Abdulrazak Gurnah, a Zanzibar-born novelist, has been awarded the 2021 Nobel Prize in Literature for his ground-breaking pieces of work.
The Swedish Academy, which presents the literature prize, explained that Gurnah was given the award due to his “uncompromising and compassionate penetration of the effects of colonialism and the fate of the refugee in the gulf between cultures and continents.”
When Gurnah first heard of his selection, he though it was “a prank” and kept wondering who would win. The Associated Press captured some of Gurnah’s thoughts on receiving the highest honor a writer can achieve.
“It’s still sinking in that the Academy has chosen to highlight these themes which are present throughout my work, it’s important to address and speak about them.”
Born in 1948, Gurnah came to Britain— where he is currently active— as a refugee in 1968 after facing persecution in Zanzibar. The British Council details many of his works, which include Memory of Departure (1987), Pilgrim’s Way (1988), and Dottie (1990). These novels “document immigrant experience in contemporary Britain from different perspectives.”
Gurnah’s Paradise, published in 1995, is what the Nobel Prize website refers to as Gurnah’s “breakthrough as a writer” while comparing the piece to Joseph Conrad’s Heart of Darkness. Paradise deals heavily with the theme of European colonialism as a young boy, who was sold by his father, is forced to adjust to World War I East Africa and the clashing cultures that are present. Paradise was nominated for both the Booker Prize and the Whitbread Prize.
Recent pieces of Gurnah’s include The Last Gift (2011), Gravel Heart (2017), and Afterlives (2020). Gurnah is also known for his short stories and companion pieces, such as The Cambridge Companion. Gurnah becomes the first black writer to win the literature award since Toni Morrison in 1993.
According to the AP, Anders Ollson, a professor and chairman of the Nobel committee for literature, called Gurnah one of the world’s “most prominent post-colonial writers.” Ollson also praised Gurnah for his detailed and accurate portrayals of Africa as it underwent numerous cultural and repressive shifts due to colonialism.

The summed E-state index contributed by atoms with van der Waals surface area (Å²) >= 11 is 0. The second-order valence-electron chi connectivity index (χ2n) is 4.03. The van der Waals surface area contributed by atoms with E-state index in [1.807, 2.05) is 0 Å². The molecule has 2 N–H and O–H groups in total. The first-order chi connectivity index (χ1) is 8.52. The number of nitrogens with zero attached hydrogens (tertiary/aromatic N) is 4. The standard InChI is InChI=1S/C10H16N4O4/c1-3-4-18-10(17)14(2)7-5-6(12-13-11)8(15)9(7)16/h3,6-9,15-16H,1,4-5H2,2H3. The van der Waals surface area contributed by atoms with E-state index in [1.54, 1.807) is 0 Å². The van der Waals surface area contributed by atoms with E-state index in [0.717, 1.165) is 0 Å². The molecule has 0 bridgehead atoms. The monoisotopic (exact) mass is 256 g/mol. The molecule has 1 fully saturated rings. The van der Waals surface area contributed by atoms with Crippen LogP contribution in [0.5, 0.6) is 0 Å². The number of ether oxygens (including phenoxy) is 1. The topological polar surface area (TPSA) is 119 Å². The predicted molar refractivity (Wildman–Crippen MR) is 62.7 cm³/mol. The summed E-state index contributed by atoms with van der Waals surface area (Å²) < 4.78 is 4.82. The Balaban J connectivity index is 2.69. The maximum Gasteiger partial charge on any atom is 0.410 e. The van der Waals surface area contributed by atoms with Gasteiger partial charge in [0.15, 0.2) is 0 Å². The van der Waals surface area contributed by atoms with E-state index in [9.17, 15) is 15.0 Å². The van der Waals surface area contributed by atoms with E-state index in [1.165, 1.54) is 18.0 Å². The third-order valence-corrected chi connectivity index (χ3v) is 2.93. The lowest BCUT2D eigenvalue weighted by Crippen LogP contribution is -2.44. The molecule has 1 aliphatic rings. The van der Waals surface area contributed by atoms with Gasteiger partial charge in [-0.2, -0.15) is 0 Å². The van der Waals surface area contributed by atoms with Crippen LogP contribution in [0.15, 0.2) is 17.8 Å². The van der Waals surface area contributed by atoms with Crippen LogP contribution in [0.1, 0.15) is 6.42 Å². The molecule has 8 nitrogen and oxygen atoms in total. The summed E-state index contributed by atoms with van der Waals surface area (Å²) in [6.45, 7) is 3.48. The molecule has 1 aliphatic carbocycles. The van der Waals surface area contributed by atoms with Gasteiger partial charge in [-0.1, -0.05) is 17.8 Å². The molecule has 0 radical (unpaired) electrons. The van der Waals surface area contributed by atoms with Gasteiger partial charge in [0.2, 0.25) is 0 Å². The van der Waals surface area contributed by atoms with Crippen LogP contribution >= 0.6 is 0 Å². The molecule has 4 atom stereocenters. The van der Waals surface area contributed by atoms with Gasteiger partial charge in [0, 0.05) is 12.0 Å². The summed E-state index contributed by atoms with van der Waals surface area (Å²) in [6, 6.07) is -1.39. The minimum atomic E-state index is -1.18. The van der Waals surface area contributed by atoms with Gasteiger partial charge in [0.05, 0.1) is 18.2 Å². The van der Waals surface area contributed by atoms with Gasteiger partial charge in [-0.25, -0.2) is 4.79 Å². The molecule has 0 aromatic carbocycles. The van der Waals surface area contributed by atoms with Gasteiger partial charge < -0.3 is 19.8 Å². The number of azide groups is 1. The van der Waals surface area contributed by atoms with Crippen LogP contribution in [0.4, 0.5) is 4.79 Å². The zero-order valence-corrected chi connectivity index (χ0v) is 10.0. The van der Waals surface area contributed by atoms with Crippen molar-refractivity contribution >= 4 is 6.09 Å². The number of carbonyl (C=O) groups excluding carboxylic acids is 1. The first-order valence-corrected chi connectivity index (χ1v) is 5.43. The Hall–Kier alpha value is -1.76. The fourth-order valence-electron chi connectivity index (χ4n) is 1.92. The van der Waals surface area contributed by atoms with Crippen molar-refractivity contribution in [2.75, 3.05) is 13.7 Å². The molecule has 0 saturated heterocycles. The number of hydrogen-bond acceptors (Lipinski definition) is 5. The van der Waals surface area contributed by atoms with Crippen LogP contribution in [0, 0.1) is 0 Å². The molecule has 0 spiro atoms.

Gurnah’s selection could help many to discover his writing on issues that still plague refugees and countries around the globe. According to a poll on the Noble Prize’s website, 95% of voters have not read any of Gurnah’s work.
Additionally, the AP notes that Zanzibar does not have Gurnah’s pieces as required reading in schools, nor are they easy to find in general, despite the region’s immense impact on the novelist. However, he is becoming more relevant among Zanzibar’s young population thanks to his achievements.
Meanwhile, the Swedish Academy is likely relieved the literature prize no longer has clouds above it. The Academy has faced widespread controversies in recent years, with the prize being suspended back in 2017 among sexual abuse and corruption scandals.
Talking to The New Republic, Ollson explains that the Academy used the controversies to “renovate its organization.” Ollson added that modernizing the said organization was also an action that the Academy took, eliminating some aspects such as hierarchy.
The Nobel Prize for Literature award comes in the form of a gold medal, along with prize money in the sum of 10 million Swedish Krona (over $1 million in U.S. dollars).
Among the many other winners of the Nobel Prize in Literature, which have been awarded since 1901, are Bob Dylan, Winston Churchhill, Wislawa Szymborska, and Ernest Hemingway. Last year’s winner was American poet Louise Glück.
Along with literature, the Nobel Prizes in medicine, physics, chemistry, and peace have also been unveiled. The awards will be presented to their respective winners during the Nobel Prize ceremony in Stockholm, Sweden, in December.
Andrew Rhoades is a Contributing Reporter at The National Digest based in New York. A Saint Joseph’s University graduate, Rhoades’ reporting includes sports, U.S., and entertainment. You can reach him at email@example.com.